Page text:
Terry Eagleton wrote that critique “is that form of discourse which seeks to inhabit the experience of the subject from inside, in order to elicit those ‘valid’ features of that experience which point beyond the subject’s present condition.” That is, if a critical idea is gripping, it needs to speak to somebody’s horizon of experience. How can such a connection with the culture- consuming public be made in the current context of the museum? One that speaks to the advertised experience, while also going beyond? And how can artistic critiques, presented in the exhibition space, be linked to the current tactics of critique that manifest themselves in society more broadly (BLM, #MeToo etc.), in a moment in which an acute critique of institutions clashes with the aspiration of museums to be part of the experience economy? One thing is clear: the extended institutional landscape of art calls for an extended notion of institutional critique, one that looks beyond the prototypical white walls of the museum. In contrast to historical practices of institutional critique that dissected the vocabulary of the exhibition space as ivory tower, new forms of institutional critique have emerged that speak to the current, art cum entertainment climate. As such, Dena Yago’s work is concerned with the conditions and image of creative labor that has its roots in the art world but manifests itself beyond it. Next to producing artworks, Yago writes poetry, cultural criticism and works in brand consulting (her LinkedIn profiles her as “Senior Strategist,” and more recently as the Co-Founder of an agency for “Creative Strategy, Placements and Production”). Yago was part of K-Hole, a collective of artists that issued a series of trend reports on fashion, lifestyle and cultural phenomena between 2010 and 2016. This is not to say that all of these activities happen on the same level, or to label all of them as “art”. Yago herself repeatedly commented on the dreadfulness of her corporate jobs, while contrasting them with a sense of self that she was desperate not to lose (for instance by bringing home-cooked lunches to these corporate environments, or writing poems on her phone on her commute to work). What they do point to, however, is a fluidity in the languages Yago is able to pull from, and a reality of artistic life in which the studio is but one “creative” space. Her cultural criticism speaks of a condition that takes into account an extended notion of cultural production. Most recently, Yago wrote about the changing function and reception of murals/selfie walls as part of LA’s city development. Her artworks also point to such an understanding.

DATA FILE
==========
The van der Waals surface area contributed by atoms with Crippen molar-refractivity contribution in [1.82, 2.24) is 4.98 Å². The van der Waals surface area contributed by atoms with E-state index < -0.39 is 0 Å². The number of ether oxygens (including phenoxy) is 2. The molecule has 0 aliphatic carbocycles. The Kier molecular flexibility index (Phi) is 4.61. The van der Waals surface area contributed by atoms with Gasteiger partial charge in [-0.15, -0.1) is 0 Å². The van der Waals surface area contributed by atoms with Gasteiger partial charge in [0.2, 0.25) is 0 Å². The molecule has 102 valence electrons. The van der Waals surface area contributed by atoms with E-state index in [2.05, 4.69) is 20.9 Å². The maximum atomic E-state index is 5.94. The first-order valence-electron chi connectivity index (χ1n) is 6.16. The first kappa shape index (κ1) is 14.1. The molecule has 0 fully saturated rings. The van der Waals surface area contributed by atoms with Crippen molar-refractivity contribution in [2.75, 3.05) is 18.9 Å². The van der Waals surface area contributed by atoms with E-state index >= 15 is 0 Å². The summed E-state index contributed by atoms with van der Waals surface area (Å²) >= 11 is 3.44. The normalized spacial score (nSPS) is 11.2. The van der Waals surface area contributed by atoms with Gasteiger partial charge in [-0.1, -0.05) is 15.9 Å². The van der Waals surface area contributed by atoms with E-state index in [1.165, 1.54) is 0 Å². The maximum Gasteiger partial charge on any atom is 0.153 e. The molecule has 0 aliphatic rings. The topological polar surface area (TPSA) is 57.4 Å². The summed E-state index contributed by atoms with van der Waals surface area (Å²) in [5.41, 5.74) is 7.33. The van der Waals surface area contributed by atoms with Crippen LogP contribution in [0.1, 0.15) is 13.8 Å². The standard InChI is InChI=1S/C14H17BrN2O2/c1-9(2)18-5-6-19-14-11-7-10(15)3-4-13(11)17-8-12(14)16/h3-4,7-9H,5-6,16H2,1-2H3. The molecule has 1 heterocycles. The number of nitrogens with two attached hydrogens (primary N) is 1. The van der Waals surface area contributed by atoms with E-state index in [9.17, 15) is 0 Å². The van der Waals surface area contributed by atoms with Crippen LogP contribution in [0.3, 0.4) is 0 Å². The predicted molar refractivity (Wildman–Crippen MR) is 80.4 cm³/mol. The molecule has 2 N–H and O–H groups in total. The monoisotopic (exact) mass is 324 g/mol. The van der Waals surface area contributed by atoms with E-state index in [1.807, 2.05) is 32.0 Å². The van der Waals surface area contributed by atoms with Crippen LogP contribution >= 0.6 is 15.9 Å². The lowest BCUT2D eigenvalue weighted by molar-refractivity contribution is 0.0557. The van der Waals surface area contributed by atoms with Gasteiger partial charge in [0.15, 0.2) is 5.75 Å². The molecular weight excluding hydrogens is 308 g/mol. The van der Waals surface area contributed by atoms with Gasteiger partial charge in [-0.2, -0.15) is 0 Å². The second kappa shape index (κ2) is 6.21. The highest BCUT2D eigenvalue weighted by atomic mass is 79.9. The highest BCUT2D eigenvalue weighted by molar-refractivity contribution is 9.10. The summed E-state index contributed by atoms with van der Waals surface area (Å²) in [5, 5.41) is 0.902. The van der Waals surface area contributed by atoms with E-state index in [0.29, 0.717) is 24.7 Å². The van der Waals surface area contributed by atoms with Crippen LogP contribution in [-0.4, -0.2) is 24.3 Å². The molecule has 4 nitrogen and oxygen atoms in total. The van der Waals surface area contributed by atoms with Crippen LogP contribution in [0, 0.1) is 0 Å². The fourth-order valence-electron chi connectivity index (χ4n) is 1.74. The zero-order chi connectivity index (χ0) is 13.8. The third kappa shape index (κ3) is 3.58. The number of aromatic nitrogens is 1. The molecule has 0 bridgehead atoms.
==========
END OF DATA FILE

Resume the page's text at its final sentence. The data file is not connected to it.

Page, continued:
Her large-scale mural “Ear Seed,” for instance, makes, at first sight, a perfect backdrop for a selfie. Colorful and cartoonish, it is murals like these that have become destination magnets for selfie tourism. On further inspection, its content has more subversive and dark undertones: the ludic, to borrow from Rancière, turns critical. The mural depicts Disney hero Dumbo with an auricular acupuncture diagram at the heart of which, eerily, figures a skull. In Dumbo’s ear, the pressure points used in ear acupuncture are marked. Ear acupuncture is a method that stems from traditional Eastern medicine, but it has recently been picked up by self-optimizing wellness culture. In Yago’s image, Dumbo embodies the precarious millennial worker, thirsty for self-actualization and optimization as a means of coping with volatile and uncertain futures. He is representative of a hip “creative” workforce largely dependent on short-term projects. Criticism of working “nine-to five” grew in the late sixties, of which the counterpoint was the figure of “the artist,” defined by an anti-authoritarian streak and a longing for creative self-actualization. The mainstreaming of artistic modes of working has been accelerated by new media technology and now defines a new working class: that of creative, “entrepreneurial” freelancers who are sold a notion of “freedom” and self-determination, in exchange for a social infrastructure and employer accountability. Her mural visualizes that ideas from the art field have become influential for a creative class that goes beyond the art world proper. Pulling from the lexicon of popular mass-imagery that Yago updates with signifiers of urban lifestyle, Yago’s critique of the current state of creative labor paints a bleak picture: the allegory on creativity finds its form in a ready-made Disney template. What’s at stake here is the sell-out of creative labor: artistic values have been integrated into a capitalistic system that capitalizes on the aspirations connected to an artistic life.